3. Fr. Cody, I think you hit the nail on the head. There were many who did improvise in a way that was dignified and beautiful, although this made the liturgy “congregational” and unique to that particular priest or the community that “creatively” thought it up. They had the creative talent to do it well, but it was still a product of their creativity. In the late 1970’s and 80’s I attended and celebrated many of those types of liturgies that took liberty with the actual text. Some of these done very well, but still questionable. At Georgetown’s chapel in the 70’s the Easter Vigil was beautiful, but used a variety of visual and dramatic effects when the Scriptures were read, a large video screen that popped up from behind the altar, the voice of God booming from some unknown place when Genesis was read, etc. But then you had priests and congregations trying to maintain the creativity in other ways and before you know it, you have clowns, secular music, poems and a desacralized liturgy all in the name of meaningfulness. It spirals out of control and is self-defeating. A Holy Thursday Mass at a Jesuit retreat house had us the congregation planting seeds in pots (hope it wasn’t pot) in place of the foot washing, very meaningful!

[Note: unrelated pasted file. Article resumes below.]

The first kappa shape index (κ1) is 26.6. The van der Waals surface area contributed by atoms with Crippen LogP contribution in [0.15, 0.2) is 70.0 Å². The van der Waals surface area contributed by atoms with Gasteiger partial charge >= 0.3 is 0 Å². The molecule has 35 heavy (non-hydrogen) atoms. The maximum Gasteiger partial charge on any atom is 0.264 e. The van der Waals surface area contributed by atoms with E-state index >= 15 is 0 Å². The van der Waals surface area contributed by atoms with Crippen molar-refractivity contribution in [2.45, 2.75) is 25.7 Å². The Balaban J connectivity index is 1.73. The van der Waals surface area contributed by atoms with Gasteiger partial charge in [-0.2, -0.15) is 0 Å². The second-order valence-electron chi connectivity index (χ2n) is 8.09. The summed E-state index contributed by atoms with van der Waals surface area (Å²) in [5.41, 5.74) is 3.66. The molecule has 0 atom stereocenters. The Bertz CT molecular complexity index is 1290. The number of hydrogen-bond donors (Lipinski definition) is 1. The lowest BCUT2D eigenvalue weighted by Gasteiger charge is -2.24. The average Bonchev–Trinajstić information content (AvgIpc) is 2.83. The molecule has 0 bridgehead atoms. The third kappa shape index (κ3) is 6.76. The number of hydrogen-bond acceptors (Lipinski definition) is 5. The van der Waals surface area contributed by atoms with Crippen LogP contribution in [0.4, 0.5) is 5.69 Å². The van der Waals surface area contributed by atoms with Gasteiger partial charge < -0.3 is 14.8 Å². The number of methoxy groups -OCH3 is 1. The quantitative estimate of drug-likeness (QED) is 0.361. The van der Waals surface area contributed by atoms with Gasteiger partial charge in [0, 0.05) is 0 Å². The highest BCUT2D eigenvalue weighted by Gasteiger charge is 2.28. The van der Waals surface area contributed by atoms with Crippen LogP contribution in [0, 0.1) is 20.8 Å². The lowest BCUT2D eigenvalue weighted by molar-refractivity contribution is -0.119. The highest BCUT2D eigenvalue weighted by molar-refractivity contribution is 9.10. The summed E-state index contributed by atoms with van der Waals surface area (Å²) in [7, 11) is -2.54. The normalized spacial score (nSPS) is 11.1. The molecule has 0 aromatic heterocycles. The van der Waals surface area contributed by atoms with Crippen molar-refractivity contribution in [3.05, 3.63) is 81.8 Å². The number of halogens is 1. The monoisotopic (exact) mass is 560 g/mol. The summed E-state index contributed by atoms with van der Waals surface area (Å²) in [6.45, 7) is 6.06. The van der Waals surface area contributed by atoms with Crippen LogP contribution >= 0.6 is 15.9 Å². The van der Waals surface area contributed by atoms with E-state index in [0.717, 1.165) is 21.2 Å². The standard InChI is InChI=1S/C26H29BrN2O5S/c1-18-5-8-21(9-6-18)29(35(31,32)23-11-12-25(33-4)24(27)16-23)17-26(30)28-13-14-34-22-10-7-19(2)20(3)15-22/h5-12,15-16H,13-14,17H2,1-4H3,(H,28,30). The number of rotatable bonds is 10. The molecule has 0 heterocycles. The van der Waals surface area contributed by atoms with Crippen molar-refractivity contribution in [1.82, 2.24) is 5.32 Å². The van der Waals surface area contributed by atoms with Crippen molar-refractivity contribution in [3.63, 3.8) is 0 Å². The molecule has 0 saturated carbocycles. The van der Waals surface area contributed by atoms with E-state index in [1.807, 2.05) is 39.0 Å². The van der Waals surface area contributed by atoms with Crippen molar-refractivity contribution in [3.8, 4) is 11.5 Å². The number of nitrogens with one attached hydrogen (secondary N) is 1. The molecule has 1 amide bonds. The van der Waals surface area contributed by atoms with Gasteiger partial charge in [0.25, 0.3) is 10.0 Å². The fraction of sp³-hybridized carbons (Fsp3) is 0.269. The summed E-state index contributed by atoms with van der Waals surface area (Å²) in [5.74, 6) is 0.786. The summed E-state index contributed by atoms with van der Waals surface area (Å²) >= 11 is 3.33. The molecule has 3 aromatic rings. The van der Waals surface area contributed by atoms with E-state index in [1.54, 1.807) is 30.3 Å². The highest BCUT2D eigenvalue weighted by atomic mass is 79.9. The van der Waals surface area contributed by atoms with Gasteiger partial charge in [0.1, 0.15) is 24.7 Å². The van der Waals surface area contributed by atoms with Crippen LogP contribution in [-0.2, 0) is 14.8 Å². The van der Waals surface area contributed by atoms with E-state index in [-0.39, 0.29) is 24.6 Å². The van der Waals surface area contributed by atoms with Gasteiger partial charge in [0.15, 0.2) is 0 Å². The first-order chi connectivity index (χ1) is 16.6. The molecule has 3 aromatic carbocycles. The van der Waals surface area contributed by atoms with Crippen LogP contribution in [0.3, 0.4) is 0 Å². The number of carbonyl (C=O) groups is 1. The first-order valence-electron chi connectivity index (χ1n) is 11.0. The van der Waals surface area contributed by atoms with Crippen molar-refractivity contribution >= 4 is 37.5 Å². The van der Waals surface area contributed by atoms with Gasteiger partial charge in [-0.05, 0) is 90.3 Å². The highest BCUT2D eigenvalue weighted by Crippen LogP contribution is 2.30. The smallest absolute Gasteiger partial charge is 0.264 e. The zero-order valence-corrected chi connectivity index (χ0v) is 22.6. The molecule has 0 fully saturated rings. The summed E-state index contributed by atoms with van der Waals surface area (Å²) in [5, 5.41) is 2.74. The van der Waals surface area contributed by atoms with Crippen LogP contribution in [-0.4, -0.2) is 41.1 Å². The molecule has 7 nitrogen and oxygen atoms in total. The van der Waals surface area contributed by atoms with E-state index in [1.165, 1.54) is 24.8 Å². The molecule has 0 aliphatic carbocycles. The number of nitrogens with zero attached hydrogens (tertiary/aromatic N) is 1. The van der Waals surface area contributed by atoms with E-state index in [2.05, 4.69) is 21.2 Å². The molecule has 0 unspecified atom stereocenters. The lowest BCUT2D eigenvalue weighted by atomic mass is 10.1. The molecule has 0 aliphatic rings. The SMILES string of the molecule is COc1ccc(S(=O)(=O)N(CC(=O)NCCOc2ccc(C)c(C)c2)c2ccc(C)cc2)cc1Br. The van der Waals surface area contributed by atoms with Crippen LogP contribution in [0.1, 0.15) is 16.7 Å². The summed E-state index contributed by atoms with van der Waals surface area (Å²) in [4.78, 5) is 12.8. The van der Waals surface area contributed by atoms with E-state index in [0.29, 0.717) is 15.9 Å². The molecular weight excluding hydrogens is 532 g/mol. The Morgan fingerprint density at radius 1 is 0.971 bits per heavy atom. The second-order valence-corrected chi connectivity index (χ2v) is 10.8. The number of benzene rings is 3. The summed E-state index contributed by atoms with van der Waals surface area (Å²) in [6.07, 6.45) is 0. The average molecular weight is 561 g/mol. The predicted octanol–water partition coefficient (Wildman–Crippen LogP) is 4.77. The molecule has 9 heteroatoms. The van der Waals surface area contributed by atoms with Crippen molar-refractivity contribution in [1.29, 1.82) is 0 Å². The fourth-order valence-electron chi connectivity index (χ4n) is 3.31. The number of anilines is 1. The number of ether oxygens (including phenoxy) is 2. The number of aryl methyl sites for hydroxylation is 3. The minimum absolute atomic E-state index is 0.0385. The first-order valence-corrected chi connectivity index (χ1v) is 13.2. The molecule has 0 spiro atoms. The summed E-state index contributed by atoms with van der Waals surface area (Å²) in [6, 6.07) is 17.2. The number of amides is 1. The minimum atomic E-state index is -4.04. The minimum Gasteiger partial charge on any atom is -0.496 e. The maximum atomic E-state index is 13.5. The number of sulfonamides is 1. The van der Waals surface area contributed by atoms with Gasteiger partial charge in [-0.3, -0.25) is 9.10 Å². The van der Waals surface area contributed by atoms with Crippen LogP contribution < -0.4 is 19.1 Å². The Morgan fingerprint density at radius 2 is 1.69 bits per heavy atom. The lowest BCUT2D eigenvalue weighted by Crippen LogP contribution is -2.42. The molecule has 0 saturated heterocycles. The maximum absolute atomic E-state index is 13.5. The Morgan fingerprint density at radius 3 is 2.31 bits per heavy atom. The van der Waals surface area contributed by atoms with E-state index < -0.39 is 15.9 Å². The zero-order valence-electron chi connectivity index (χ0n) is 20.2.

4. But yet somehow Giant concelebrating puppets make it into a “Mass” recently? Someone is out there doing it.

      1. This comment was in response to Tony Alonso’s comment at 1:33pm! It’s working it’s way down and I could soon be agreeing with things I don’t understand!

  13. Cody-
    I’ve been to a liturgies like that, too. Even when they are good, I can’t help thinking, “Why are they doing this?” How does it occur to someone to add a sung refrain to the middle of a reading (especially the Passion, as at my last parish). What makes one say, “I have a good idea!- Let’s read Genesis from the other room, over a loud speaker!”